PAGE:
6) Macro is your FRIEND. This will make a world of difference in any closeup shot. If you want to make beautiful, beautiful food porn, macro will focus in on a close object and capture all its happy little pores and sweat. It’ll make the parsley garnish pop.

7) Take many, many shots from many, many angles. Chances are, half of them will be crap. Do not waver – keep shooting away like a madmen. Use a lot of crooked angles for extra visual interest. Get up on your chair and shoot from above to appreciate the geometry of circles and squares. Find your molten chocolate cake’s best angle. Your blog readers will thank you later. Your friends will eventually get used to it and think its cute how obsessive you are. If they don’t think it’s cute, get new friends. This can be a liability when you go on dates, but it’s also a great way to weed out non-food-blogger-friendly guys. A dating litmus test, if you will.

8 ) There’s nothing wrong with plastic surgery. Once you have your crisp, clear, color-balanced photos, upload them and edit them in a basic image editor – I like to use Google’s Picasa as a photo manager. Fiddle with the fill light, highlight, and shadow sliders, or try hitting “I’m feeling lucky” to see what happens. Sharpen the photo if necessary. Boosting color saturation can also make a meal look livelier, although this may exaggerate the quality of your meal. We’re not exactly photographing political a war-torn country here – we’re going for the visceral.

You can probably tell by now that following all of these tips will make you a very particular kind of dining companion. You can allay this issue by becoming friends with other foodies armed with cameras and you can turn dinnertime into a kind of pseudo-paparazzi experience, fussing with the plates, craning your necks at weird angles to yeah, catch the plate of fried bull testicles in picture-perfect light. Shameless.

You’ll find that dining out with friends will first be an exercise in reminding them to restrain their primal urges so that you can catch a perfectly plated entree before it’s been ravaged with a fork. But it’s ok. Action shots are good too.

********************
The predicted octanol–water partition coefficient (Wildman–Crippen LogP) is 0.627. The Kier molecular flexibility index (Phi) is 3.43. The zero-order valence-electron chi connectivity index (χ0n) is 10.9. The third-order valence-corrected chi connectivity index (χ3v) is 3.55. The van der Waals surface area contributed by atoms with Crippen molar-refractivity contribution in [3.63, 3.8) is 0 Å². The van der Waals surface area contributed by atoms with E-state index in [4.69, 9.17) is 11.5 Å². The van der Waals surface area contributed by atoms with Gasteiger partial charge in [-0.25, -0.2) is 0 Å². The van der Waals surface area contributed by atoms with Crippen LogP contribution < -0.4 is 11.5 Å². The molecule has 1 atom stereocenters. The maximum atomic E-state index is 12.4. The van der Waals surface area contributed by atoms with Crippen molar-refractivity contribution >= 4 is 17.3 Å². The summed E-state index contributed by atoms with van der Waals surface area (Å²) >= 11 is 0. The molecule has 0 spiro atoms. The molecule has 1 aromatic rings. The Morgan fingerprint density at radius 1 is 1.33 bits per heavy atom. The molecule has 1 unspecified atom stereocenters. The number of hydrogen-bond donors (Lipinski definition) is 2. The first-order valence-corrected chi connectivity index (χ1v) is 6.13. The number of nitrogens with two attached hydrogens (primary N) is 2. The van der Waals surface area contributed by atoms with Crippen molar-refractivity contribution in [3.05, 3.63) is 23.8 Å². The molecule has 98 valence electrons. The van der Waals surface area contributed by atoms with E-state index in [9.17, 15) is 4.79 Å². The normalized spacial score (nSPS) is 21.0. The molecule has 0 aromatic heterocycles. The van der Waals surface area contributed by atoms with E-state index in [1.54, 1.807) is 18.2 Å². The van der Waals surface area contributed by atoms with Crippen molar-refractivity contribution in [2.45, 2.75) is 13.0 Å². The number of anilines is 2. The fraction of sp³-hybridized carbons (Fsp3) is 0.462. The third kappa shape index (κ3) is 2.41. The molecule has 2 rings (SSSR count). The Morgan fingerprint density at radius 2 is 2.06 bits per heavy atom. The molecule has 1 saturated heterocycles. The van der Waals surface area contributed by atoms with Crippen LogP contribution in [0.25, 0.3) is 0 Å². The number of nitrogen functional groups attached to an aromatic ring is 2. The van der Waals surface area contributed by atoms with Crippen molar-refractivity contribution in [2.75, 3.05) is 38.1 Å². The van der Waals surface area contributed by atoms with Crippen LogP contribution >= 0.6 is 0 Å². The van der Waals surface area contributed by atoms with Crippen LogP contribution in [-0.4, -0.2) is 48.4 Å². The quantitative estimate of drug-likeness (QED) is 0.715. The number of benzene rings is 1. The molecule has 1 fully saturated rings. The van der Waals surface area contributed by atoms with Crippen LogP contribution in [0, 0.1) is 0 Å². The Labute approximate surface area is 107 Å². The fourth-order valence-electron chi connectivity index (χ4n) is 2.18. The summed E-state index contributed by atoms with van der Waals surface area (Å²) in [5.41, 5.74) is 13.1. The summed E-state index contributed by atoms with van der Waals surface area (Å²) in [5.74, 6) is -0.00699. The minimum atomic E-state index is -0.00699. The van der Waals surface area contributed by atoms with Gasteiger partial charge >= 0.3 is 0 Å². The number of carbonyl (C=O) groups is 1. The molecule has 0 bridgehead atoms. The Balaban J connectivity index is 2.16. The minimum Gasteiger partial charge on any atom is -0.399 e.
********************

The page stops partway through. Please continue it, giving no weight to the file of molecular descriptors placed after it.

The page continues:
Friend Crystal Coser taking a photo of fried bull testicles at KO Prime.


3 Responses to “How to photograph food in a restaurant”

  1. You actually want to set your ISO high as possible without introducing noise. Depending on your camera, this may be as low as 400 for a point and shoot to 1600 for a mid level DSLR.

    Posted by Wleung | September 20, 2010, 8:33 pm
  2. Hi
    Its a nice and interesting blog in my niche specially the topic that how to photography in restaurant, interesting idea you gave really, now I’ll move on this idea and will get some interesting and tasty snaps there. Please let me know which essential camera accessories do you prefer when outside?


    Posted by camera accessories | April 1, 2011, 6:36 am
  3. Good post!

    Instead of carrying around a tripod I like to lean my elbows on the table or on the back of the chair to help eliminate the camera shake. Also, when I’m in a low light situation I bump UP my ISO to at least 800 or higher. It makes for a grainier picture but it helps gives me a faster shutter speed!

    Posted by Katie@The Key To Taking Pictures | April 16, 2011, 3:36 pm

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Lana Lingbo Li

I'm a world traveler / enthusiastic eater who's now blogging and producing videos over at HelloLana.com. Visit me there!